It will be understood that the invention is not limited to the embodiments above-described and various modifications and improvements can be made without departing from the concepts described herein. Except where mutually exclusive, any of the features may be employed separately or in combination with any other features and the disclosure extends to and includes all combinations and sub-combinations of one or more features described herein.

Claims

1. An exhaust nozzle assembly for a gas turbine engine having a centre axis, said assembly comprising:

concentrically arranged inner mixer nozzle and outer exhaust nozzle, the exhaust nozzle extending axially downstream of said mixer nozzle,
a centre-body axially mounted within and extending axially downstream from the mixer nozzle;
a core flow duct defined by the mixer nozzle and the centre-body, the core flow duct having a core exit area;
an exhaust duct defined at least in part by the exhaust nozzle downstream of the mixer nozzle, the exhaust duct having an exhaust exit area; and
an actuation mechanism;
wherein the mixer nozzle comprises a mixer cowl which defines the core exit area and is axially-translatable along the centre axis and wherein the exhaust nozzle comprises an exhaust cowl which defines the exhaust exit area and is either axially-translatable along or angularly-adjustable relative to the centre axis; and
wherein the mixer cowl and exhaust cowl are movable by the actuation mechanism between a first position in which the core exit area and exhaust exit area are maximum and a second position in which the core exit area and exhaust exit area are minimum.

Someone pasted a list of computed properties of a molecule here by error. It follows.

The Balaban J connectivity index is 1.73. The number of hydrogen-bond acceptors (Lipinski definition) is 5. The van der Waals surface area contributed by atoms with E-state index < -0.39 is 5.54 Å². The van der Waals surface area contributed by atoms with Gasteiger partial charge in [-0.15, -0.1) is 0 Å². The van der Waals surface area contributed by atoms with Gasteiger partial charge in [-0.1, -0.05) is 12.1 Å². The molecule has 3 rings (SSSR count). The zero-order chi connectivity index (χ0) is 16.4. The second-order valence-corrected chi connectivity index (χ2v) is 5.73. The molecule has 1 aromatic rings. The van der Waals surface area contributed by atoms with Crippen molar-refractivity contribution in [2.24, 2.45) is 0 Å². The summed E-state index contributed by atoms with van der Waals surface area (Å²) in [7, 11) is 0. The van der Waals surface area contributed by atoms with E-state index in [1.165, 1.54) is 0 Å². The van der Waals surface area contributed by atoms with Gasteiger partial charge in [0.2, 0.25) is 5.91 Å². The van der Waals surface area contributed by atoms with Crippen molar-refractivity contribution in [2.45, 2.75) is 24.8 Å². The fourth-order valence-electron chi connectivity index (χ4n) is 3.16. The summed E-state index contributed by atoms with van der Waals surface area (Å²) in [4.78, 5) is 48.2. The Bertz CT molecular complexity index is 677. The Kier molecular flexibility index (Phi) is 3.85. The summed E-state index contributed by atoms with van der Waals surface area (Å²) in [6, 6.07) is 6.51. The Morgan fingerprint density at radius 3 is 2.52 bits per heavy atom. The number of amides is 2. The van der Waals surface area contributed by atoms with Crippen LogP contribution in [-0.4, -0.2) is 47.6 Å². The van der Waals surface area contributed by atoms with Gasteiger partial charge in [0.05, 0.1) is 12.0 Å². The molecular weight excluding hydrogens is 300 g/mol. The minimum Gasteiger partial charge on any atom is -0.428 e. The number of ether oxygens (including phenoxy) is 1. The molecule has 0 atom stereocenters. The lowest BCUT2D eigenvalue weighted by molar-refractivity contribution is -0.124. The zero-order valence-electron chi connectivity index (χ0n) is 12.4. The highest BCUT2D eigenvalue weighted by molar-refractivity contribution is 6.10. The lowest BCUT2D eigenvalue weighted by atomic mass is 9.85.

2. The exhaust nozzle assembly according to claim 1 where the mixer cowl comprises a mounting portion and convergent portion converging from the mounting portion.

3. The exhaust nozzle assembly according to claim 1 wherein the mixer nozzle is a lobed/chute mixer nozzle.

4. The exhaust nozzle assembly according to claim 1 wherein the centre-body comprises, in an axial downstream direction, a waist portion and a head portion, the head portion comprising in an axial downstream direction, a diverging portion and a converging end portion, the centre-body optionally further comprising an axially upstream convergent portion converging to the waist portion from an axially upstream mounting portion.

5. The exhaust nozzle assembly according to claim 1 wherein the first position of the axially-translatable mixer cowl is a downstream position with the cowl extended in a downstream direction and the second position of the axially-translatable mixer cowl is an upstream position with the cowl retracted in an upstream direction.

6. The exhaust nozzle assembly according to claim 1 wherein, in the first position, the core exit area is axially aligned with the centre-body at a portion having a diameter less than the maximum diameter of the centre-body and, in the second position, the core exit area is axially aligned with the centre-body at a portion having a diameter greater than the minimum diameter of the centre-body.

7. The exhaust nozzle assembly according to claim 6 wherein, in the first position, the core exit area is axially aligned with: